Korean Food Propoganda

I like Korean Food. Well, let me rephrase that. I like some Korean food. But I don’t always want to eat it. And that’s normal. I was raised in the U.S., in a western household, where we eat typically European-style food. Asian food is not an everyday item to us, just as bread-based dishes are not typical of Asian households. I don’t expect them to be. Many Asians residing in the US eat their traditional Asian-style meals, containing rice and other vegetables or fish that are not a staple in my household. I do eat rice at my house once in a while, and after having Asian roommates, I ate it more frequently in college. But I do get that urge for bread or tomato sauce and cheese once in a while. It’s natural. My dietary habits and Korean dietary habits can be quite different.

Now, I  know I should like Korean food more since I live in Korea but it’s still so hard to me. Food is always a tough issue with me. When I’m not hungry, I hate food. When I’m hungry, I don’t mind it but it still is a chore. I really dislike going out to eat with people but I also hate eating alone. Odd, much? Yeah, I don’t understand it either. But, it seems to be a recurring thing here that everyone will tell me to eat more rice or eat more Korean food. But yet, I would never ask my foreign friends in the US that they need to eat more American food. I recommend dishes for them to try if they haven’t had it based on what they like but never would I really force and actively try to persuade them to eat it. But you can’t escape that here. And it makes life so much harder. 

When going out to dinner with friends, especially when going drinking, in the US, you order a dish or two and drink. And when your meal is over, you keep drinking. You don’t stop unless you’re tired, full, drunk, etc. And then we enjoy our drunken stupor or something of the sort. However, in Korea, they order a dish and keep ordering dishes. Next restaurant, next drink, next dish. It gets to the point that each dish loses it’s individual purpose. I eat, not because I’m craving that food, but because I need to eat something while drinking. And this is not always the case, but very often it is. So much money is spent on food. I was looking on Facebook and saw my American friends’ dinners and breakfasts. It was a one-bowl rice dish with lots of mix-ins. Couscous with cheese, spinach, cherry tomatoes, and… olives? I forget. But it was very simple. And that was dinner! But in Korea, you can’t just have that. You have to have so many things. I feel like that dish would be lost in the whole scheme of things if you put it in a Korean dish. Yes, they have a similar dish, Bokkeumbap (볶음밥), but usually you have Kimchi or radishes or other stuff on the side with it. It’s never alone. I miss that specialness of each dish.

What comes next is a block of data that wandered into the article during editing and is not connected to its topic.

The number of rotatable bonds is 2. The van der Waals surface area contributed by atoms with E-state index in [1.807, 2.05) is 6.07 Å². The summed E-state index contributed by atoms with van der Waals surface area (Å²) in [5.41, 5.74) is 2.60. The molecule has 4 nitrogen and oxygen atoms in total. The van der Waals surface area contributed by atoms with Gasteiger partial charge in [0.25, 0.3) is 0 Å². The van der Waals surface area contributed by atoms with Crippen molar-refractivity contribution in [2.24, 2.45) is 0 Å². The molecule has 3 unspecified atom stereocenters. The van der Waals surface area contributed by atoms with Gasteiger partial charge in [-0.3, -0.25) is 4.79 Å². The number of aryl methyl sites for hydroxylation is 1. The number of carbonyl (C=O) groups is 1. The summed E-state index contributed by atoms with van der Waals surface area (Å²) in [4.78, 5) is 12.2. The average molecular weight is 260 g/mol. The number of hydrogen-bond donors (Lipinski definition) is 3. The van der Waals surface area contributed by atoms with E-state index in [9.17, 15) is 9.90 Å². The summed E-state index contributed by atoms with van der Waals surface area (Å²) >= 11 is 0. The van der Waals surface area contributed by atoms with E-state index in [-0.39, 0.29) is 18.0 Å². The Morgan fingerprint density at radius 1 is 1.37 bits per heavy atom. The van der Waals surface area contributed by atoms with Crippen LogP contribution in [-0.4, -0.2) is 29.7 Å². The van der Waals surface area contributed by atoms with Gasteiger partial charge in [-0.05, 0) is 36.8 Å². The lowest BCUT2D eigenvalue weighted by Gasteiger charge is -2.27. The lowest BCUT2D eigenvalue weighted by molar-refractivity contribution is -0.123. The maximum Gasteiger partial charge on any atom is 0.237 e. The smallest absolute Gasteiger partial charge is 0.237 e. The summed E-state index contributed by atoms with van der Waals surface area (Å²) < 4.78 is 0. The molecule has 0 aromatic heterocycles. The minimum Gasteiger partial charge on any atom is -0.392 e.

So Sunday, this was my big concern. And then, today, I come into work and there is an article on the front page of the Korea Times that reads “US TV host says ‘Korean Food is healthy and Delicious'”….

Why the hell is this front page news? Is it a slow news day?

It just seems that Koreans are very insecure about their culture, and especially their food. They think no one likes it and that it’s such an amazing thing when we can eat it. And don’t even get me started on the whole “Can you eat spicy food?” question that bothers most foreigners here.  Yes, we have heard of Korean food. No, we don’t eat it as much as Japanese or Chinese food but we eat it more than Ethiopian or Singaporean food. And this isn’t the first article like this, they always post something about Korean food in different parts of the world or Korean culture hitting other countries. If Korean’s are so proud of their culture, why does it come off as insecure? It’s really strange.

Korea spends so much money on tourism (yes, I know tourism is a big ticket item for most countries) but they spend much of it domestically. They try to convince the people already in this country to go visit their historical sites and natural wonders. It’s a bit strange. I’ve never seen it to this degree in Germany or in Japan. You just kinda knew what you wanted to see before you went or you looked it up on the internet in your hotel room. It’s not littered over every subway, major art center, etc etc. I am tired of these kinds of advertisements. As someone who lives in Korea, I would like Korea to not think of me as a tourist. I would like them to think of me as someone who lives here and probably actively participates in everyday life. I don’t need to be told which places to go for visiting, just suggestions. I don’t even travel in my home country, why is your country any different? This isn’t a vacation to me, this is work, life. I will eat Korean food occasionally but please, let me have my food heritage back. And respect it, as I respect yours. 

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